Commune is the Los Angeles-based design firm behind the amazing Ace Hotel and Swim Club in Palm Springs (pictures above and below). Commune was founded in 2004 with a diverse staff of interior designers, architects, and graphic designers. Using a collaborative mindset, they assemble a team for each project, whether it’s a residence, commercial space, retail environment, website, or corporate identity.
Aside from the Ace Hotel, Commune’s past commercial spaces include Heath Ceramics in San Fransisco, Oliver Peoples in Malibu, Opening Ceremony in Tokyo, retail design for the Standard Hotel in New York, and many more. Commune has designed residential spaces throughout LA, as well…
8530 Hedges Pl – John Lautner’s Wolff House 1961 (Top)
Los Angeles, CA 90069
4 BR, 3.5 BA
2400 Carmen Crest Dr – Thornton Ladd’s Wolff House, 1958 (Bottom)
Los Angeles, CA 90068
2 BR, 1.75 BA
There are currently not one but two architecturally significant Wolff Houses on the market. First we have John Lautner’s Wolff House. Built in 1961 this carries a much heftier price tag – which is probably why it’s been on the market for almost a year. This home is one of the most unique homes in all of Los Angeles and fully demonstrates Lautner’s genius and creativity.
Next we have Thornton Ladd’s Wolff House in the Hollywood Hills. While a few years older, this is the lesser-known of the two homes but is just as impressive. This one-0f-a-kind “floating glass pavilion” just hit the market and features panoramic ocean and city views.
More photos of the Wolff Houses after the break.
When I move to a new neighborhood or city, I’m not settled in until I have my nail salon and my gym. I know, priorities, right? It took me a while to pick my LA gym, but I ended up with Gold’s because, well, there wasn’t much option on the East side for a decent, reasonably priced gym.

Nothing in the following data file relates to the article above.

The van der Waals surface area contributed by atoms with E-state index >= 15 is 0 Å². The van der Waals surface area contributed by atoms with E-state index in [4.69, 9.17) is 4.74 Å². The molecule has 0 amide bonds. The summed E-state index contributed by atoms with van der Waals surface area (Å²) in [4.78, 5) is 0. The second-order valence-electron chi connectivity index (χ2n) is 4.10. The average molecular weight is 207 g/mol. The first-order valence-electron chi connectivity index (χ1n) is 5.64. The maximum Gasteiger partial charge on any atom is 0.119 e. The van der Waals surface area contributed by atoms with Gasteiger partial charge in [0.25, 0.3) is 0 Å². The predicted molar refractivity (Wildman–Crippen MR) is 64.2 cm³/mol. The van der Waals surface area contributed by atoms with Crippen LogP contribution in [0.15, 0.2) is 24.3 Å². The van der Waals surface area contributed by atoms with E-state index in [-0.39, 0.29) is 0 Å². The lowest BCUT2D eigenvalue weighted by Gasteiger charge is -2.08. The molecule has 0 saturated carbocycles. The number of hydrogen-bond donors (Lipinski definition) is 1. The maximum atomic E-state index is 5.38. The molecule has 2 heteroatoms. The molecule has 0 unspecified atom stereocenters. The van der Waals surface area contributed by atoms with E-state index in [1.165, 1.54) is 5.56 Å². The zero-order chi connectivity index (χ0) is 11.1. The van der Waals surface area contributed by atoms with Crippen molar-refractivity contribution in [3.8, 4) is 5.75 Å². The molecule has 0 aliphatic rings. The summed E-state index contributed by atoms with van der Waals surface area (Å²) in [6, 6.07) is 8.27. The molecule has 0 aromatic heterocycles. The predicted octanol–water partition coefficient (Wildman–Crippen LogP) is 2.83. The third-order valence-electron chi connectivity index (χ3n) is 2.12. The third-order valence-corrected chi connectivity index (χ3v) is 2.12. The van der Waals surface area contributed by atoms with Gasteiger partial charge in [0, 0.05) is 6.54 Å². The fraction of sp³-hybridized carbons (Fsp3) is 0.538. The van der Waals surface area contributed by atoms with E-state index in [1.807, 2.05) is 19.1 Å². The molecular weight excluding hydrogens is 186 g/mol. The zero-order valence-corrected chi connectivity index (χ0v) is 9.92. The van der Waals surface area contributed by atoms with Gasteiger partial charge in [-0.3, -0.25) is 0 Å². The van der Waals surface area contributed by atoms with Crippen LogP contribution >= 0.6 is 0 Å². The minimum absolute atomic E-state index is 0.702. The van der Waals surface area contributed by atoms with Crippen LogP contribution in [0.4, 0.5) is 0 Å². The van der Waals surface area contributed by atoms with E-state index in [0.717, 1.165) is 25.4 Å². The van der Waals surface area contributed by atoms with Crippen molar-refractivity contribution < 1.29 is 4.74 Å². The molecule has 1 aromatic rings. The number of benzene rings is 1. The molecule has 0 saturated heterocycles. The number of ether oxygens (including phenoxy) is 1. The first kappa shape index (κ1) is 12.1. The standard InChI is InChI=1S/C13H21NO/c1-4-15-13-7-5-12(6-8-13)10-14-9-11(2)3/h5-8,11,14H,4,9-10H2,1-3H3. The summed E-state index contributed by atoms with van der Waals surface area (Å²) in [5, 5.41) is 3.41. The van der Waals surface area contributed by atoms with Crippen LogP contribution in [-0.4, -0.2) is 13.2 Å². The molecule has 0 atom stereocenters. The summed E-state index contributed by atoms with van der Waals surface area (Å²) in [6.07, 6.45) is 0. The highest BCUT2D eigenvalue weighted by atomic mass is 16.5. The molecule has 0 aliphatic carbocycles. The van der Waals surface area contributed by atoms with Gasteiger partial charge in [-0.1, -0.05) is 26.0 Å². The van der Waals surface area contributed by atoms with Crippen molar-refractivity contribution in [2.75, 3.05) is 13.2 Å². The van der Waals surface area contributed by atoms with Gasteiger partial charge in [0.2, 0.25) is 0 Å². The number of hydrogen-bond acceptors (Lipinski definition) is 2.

Overall, I’m happy with my choice. At Gold’s there’s always a machine to hop on, even during peak hours (around 6 pm on weeknights and during mid-morning on the weekend). This is a bodybuilding-friendly gym, so there are tons of free weights and machines. In fact, on the first floor there is a whole room just for free weights. There’s also a main room with weight machines and small room for stretching and work with BOSU balls and balance boards. On the second floor there are classrooms for yoga, Pilates, and dance, and room with stationary bikes for cycling classes. Most of the classes are free. Plus, there are tons of treadmills, bikes, and elliptical machines, which each have their own TV–a must for any gym, in my opinion!
The parking is convenient. You get a parking pass when you sign up and there is a huge lot next door to the gym. Gold’s sells smoothies and other pre-packaged healthy snacks and meals, as well as some cute gym attire. I got some Hardtail leggings there that I wear to death. The gym is very clean, and the machines are in good condition and are fixed fairly quickly when they break. The locker room is basic: No frills, generic shampoo, body wash, lotion and q-tips. I wish they supplied higher-end products and towels, but I guess you have to pay more to get the good stuff. Gold’s recently discontinued their tanning services and replaced it with a water massage bed, but I have not tried it.